- Paperback: 816 pages
- Publisher: O'Reilly Media; 3 edition (11 Aug. 2000)
- Language: English
- ISBN-10: 0596000251
- ISBN-13: 978-0596000257
- Product Dimensions: 15.2 x 5.3 x 22.9 cm
- Average Customer Review: 4 customer reviews
- Amazon Bestsellers Rank: 2,024,294 in Books (See Top 100 in Books)
Linux in a Nutshell (In a Nutshell (O'Reilly)) Paperback – 11 Aug 2000
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Top customer reviews
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Like any guide to an operating system this is not a gripping read, but it's well structured and 'does what it says on the tin'.
It is basically a printed manual for all those commands you use but can't quite remember the syntax for. While endlessly typing "man" would get you a fair bit of the same information for free, the usability of a book is considerably greater :-) It's great as a desktop reference, and as you can imagine my copy has multiple bookmarks in it...
It covers the "important" bits in quite a lot of detail, such as sed, awk, routing... I also bought a Perl book and together these have provided all the information I need to get acquainted with Linux. Now I just need to do it!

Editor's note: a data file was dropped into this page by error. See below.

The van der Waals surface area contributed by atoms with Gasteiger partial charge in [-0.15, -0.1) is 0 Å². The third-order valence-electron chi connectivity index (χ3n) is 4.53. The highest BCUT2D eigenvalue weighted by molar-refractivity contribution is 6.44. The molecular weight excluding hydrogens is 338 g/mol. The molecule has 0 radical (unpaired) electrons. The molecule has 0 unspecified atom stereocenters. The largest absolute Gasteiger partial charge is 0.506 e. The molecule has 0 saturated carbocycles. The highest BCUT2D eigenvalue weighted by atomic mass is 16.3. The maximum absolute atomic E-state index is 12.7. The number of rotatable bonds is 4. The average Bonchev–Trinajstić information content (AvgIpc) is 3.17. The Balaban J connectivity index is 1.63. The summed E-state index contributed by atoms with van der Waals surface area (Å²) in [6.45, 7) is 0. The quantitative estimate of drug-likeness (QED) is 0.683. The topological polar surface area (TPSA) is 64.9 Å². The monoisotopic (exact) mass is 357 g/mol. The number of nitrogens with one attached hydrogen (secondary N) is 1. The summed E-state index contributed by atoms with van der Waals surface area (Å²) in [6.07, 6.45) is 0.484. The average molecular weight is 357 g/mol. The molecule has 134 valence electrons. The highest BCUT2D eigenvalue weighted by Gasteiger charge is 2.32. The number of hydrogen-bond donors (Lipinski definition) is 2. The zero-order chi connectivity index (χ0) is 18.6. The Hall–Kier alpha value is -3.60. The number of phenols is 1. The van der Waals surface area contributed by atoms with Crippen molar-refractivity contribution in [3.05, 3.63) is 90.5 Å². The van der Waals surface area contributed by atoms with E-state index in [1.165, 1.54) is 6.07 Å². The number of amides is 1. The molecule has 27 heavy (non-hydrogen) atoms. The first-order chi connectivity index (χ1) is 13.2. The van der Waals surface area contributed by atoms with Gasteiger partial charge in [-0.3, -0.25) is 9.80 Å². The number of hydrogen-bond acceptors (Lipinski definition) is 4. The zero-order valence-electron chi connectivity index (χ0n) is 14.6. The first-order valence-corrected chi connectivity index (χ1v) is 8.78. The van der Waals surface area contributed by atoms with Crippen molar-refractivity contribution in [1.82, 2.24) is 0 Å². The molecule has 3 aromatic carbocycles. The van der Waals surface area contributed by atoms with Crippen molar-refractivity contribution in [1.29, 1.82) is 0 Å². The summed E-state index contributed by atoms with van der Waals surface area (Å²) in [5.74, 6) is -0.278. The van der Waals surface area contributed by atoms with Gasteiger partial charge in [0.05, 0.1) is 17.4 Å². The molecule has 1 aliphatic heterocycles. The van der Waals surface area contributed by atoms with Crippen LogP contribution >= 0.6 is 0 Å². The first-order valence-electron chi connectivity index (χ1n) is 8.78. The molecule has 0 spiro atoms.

Caveat: This is not an introductory book. If you don't have a clue what command you're looking for, this book will not always be of help (the best advice I can give there is to use Google and an expert friend - if you don't have an expert friend, there are many many mailing lists out there that tolerate such silly questions as "How do I reset the date on my computer?") -- however, Linux's logical command-naming system often means you can guess, look it up in this book, and find out what a command does *without* it damaging your system. Also, for a beginner the endless possibilities of command-line options can get really overwhelming, but they also provide the power behind Linux and so it's a great thing that this book lists them in intense detail. Not a cover-to-cover read, but definitely indispensible.
Most helpful customer reviews on Amazon.com
Obviously since this is a reference book (basically a Linux dictionary) you will not read it cover to cover. Instead you will find yourself constantly referring back to it, looking up new things you haven't seen before or old things that you can't quite remember. Having this book on your shelf is sort of like having a good Webster's dictionary, it's a must.